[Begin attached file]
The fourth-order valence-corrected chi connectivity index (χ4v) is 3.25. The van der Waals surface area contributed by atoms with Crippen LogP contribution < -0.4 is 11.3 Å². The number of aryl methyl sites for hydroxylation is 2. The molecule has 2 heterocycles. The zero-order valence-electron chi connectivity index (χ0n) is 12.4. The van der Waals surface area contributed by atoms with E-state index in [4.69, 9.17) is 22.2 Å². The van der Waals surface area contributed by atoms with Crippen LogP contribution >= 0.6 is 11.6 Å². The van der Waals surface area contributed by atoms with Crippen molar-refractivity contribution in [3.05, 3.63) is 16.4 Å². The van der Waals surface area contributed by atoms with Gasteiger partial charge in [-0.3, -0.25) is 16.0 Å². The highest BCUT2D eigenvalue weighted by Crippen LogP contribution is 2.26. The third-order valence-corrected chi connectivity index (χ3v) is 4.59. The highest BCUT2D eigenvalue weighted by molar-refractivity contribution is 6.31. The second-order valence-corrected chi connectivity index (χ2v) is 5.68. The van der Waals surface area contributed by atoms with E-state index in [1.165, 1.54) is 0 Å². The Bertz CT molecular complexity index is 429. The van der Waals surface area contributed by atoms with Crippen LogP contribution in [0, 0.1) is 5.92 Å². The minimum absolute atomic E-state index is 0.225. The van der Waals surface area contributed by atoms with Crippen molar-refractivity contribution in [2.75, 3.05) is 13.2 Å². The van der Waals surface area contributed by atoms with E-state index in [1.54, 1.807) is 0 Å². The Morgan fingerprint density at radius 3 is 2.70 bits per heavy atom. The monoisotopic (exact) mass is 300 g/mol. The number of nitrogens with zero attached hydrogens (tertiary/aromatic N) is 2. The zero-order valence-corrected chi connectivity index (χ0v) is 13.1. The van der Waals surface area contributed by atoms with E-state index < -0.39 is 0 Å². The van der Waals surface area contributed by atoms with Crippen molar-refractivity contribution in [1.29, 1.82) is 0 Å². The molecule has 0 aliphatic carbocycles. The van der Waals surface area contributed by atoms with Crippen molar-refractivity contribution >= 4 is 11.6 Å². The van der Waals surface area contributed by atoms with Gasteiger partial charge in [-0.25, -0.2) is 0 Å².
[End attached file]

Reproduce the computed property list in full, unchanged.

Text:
The fourth-order valence-corrected chi connectivity index (χ4v) is 3.25. The van der Waals surface area contributed by atoms with Crippen LogP contribution < -0.4 is 11.3 Å². The number of aryl methyl sites for hydroxylation is 2. The molecule has 2 heterocycles. The zero-order valence-electron chi connectivity index (χ0n) is 12.4. The van der Waals surface area contributed by atoms with E-state index in [4.69, 9.17) is 22.2 Å². The van der Waals surface area contributed by atoms with Crippen LogP contribution >= 0.6 is 11.6 Å². The van der Waals surface area contributed by atoms with Crippen molar-refractivity contribution in [3.05, 3.63) is 16.4 Å². The van der Waals surface area contributed by atoms with Gasteiger partial charge in [-0.3, -0.25) is 16.0 Å². The highest BCUT2D eigenvalue weighted by Crippen LogP contribution is 2.26. The third-order valence-corrected chi connectivity index (χ3v) is 4.59. The highest BCUT2D eigenvalue weighted by molar-refractivity contribution is 6.31. The second-order valence-corrected chi connectivity index (χ2v) is 5.68. The van der Waals surface area contributed by atoms with E-state index in [1.165, 1.54) is 0 Å². The Bertz CT molecular complexity index is 429. The van der Waals surface area contributed by atoms with Crippen LogP contribution in [0, 0.1) is 5.92 Å². The minimum absolute atomic E-state index is 0.225. The van der Waals surface area contributed by atoms with Crippen molar-refractivity contribution in [2.75, 3.05) is 13.2 Å². The van der Waals surface area contributed by atoms with E-state index in [1.54, 1.807) is 0 Å². The Morgan fingerprint density at radius 3 is 2.70 bits per heavy atom. The monoisotopic (exact) mass is 300 g/mol. The number of nitrogens with zero attached hydrogens (tertiary/aromatic N) is 2. The zero-order valence-corrected chi connectivity index (χ0v) is 13.1. The van der Waals surface area contributed by atoms with E-state index < -0.39 is 0 Å². The van der Waals surface area contributed by atoms with Crippen molar-refractivity contribution in [1.29, 1.82) is 0 Å². The molecule has 0 aliphatic carbocycles. The van der Waals surface area contributed by atoms with Crippen molar-refractivity contribution >= 4 is 11.6 Å². The van der Waals surface area contributed by atoms with Gasteiger partial charge in [-0.25, -0.2) is 0 Å².